Irma over Florida as seen by Suomi NPP and GOES-16

September 11th, 2017 |

Suomi NPP VIIRS Infrared 10.8 µm imagery, 0709 UTC on 11 September 2017 (Click to enlarge)

Suomi NPP overflew Florida and Hurricane Irma shortly after 0700 UTC on Monday 11 September. The 10.8 µm Infrared Image from the VIIRS Instrument, above, shows cold cloud tops and strong convection over much of central Florida (Orlando International Airport received 3″ of rain between 0300 and 0600 UTC on 11 September — time series plot of surface data).  The center of Irma at this time was about 55 miles northeast of Tampa.

Suomi NPP includes a Day/Night Band on the VIIRS Instrument, allowing night-time visible imagery that is illuminated by the Moon.  The Day/Night Band Near Constant Contrast product from the same time as the infrared image above, but zoomed out, is shown below. In addition to the cloud structures, this band can help identify power outages. Tampa and Miami city lights are still visible. Key West is dark. A zoomed-in view of Key West (here) shows very little illumination.

Suomi NPP Day/Night Band Image over the southeast United States showing Hurricane Irma over Florida, 0710 UTC on 11 September 2017 (Click to enlarge)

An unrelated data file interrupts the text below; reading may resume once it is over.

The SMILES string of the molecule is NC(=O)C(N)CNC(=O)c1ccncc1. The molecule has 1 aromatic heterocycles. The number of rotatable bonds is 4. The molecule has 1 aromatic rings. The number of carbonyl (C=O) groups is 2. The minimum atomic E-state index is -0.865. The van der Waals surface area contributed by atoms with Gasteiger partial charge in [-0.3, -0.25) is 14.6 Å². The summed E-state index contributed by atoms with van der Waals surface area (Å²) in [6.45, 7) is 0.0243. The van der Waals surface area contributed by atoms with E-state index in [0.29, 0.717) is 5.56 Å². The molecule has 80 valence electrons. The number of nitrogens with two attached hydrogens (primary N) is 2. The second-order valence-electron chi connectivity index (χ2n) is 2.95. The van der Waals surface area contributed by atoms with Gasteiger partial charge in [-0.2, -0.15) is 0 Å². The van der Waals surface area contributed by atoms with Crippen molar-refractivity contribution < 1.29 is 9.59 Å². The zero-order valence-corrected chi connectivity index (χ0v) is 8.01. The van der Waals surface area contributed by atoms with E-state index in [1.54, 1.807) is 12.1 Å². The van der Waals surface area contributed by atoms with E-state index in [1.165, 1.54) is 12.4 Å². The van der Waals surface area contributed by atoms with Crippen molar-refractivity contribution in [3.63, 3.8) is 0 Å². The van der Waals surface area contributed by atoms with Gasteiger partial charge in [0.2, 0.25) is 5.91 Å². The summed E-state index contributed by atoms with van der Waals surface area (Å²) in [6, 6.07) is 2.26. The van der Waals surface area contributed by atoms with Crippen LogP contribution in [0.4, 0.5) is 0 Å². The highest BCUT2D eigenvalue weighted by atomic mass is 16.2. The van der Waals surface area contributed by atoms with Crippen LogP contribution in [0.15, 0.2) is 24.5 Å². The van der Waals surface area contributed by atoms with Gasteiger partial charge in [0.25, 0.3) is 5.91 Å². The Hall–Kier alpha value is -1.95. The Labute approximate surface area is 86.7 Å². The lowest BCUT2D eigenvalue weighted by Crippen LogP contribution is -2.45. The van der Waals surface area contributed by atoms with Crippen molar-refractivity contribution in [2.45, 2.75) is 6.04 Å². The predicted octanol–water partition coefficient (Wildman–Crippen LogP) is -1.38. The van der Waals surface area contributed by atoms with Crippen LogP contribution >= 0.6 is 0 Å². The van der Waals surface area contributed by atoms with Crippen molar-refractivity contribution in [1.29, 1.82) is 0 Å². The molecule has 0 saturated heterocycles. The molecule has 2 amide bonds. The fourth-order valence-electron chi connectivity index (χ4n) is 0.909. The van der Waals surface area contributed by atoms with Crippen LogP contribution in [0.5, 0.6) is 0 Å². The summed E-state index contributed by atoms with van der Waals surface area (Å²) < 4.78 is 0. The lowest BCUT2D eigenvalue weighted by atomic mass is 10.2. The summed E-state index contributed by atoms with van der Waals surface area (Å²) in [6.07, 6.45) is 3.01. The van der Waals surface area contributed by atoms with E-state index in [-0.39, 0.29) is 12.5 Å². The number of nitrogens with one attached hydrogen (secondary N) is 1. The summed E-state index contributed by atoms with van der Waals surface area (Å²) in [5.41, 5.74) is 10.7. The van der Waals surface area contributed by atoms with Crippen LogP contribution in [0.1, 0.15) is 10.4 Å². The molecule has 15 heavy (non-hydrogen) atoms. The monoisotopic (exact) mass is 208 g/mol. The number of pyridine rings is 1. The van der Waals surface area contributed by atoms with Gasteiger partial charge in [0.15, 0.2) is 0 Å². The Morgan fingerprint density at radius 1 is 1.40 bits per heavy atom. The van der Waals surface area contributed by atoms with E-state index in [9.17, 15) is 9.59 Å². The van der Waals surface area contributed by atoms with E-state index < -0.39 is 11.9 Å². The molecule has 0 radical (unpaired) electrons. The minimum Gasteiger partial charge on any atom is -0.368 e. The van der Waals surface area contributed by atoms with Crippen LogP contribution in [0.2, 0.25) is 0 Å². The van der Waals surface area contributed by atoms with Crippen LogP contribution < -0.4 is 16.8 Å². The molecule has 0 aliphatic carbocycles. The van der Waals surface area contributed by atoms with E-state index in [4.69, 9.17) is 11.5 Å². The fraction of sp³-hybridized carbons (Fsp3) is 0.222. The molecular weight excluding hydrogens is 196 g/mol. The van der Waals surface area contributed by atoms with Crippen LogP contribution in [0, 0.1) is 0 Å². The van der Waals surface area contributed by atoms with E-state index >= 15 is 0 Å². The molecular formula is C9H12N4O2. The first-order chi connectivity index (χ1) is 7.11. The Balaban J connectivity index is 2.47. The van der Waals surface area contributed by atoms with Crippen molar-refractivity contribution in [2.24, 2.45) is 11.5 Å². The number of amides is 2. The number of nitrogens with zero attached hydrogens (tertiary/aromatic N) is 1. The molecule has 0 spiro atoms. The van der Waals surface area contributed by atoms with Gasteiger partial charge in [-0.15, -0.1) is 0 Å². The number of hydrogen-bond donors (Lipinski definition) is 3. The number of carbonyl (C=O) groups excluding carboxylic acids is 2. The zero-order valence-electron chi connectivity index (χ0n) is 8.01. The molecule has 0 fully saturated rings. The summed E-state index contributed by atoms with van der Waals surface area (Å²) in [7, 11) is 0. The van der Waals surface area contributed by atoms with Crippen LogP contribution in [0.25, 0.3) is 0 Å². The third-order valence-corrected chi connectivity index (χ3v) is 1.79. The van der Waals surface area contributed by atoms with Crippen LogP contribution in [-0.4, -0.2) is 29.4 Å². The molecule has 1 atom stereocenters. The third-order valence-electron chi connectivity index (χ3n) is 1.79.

In addition, GOES-16 “Clean” Infrared Window (10.3 µm) images with surface wind gusts (in knots) are shown below during the night and the following day into the evening on 11 September 2017, as Irma was eventually downgraded to a Tropical Storm and then a Tropical Depression (NHC Discussions) as it moved northward across the Florida peninsula and into southern Georgia and South Carolina.

GOES-16 data posted on this page are preliminary, non-operational and are undergoing testing

GOES-16

GOES-16 “Clean” Infrared Window (10.3 µm) images, with surface wind gusts in knots (Click to animate)

GOES-16 Water Vapor animations, below, show the evolution of the Hurricane as it transitions to an extratropical cyclone. At the start of the animations, near 0400 UTC on 11 September, the convection in the center of the hurricane is apparent between Tampa and Cape Canaveral. That central convection diminishes with time as it moves northeast and as the extratropical transition continues.

GOES-16 Mid-level Water Vapor (6.95 µm), 0442-1702 UTC on 11 September 2017 (Click to animate)

GOES-16 Upper-level Water Vapor (6.19 µm), 0427-1647 UTC on 11 September 2017 (Click to animate)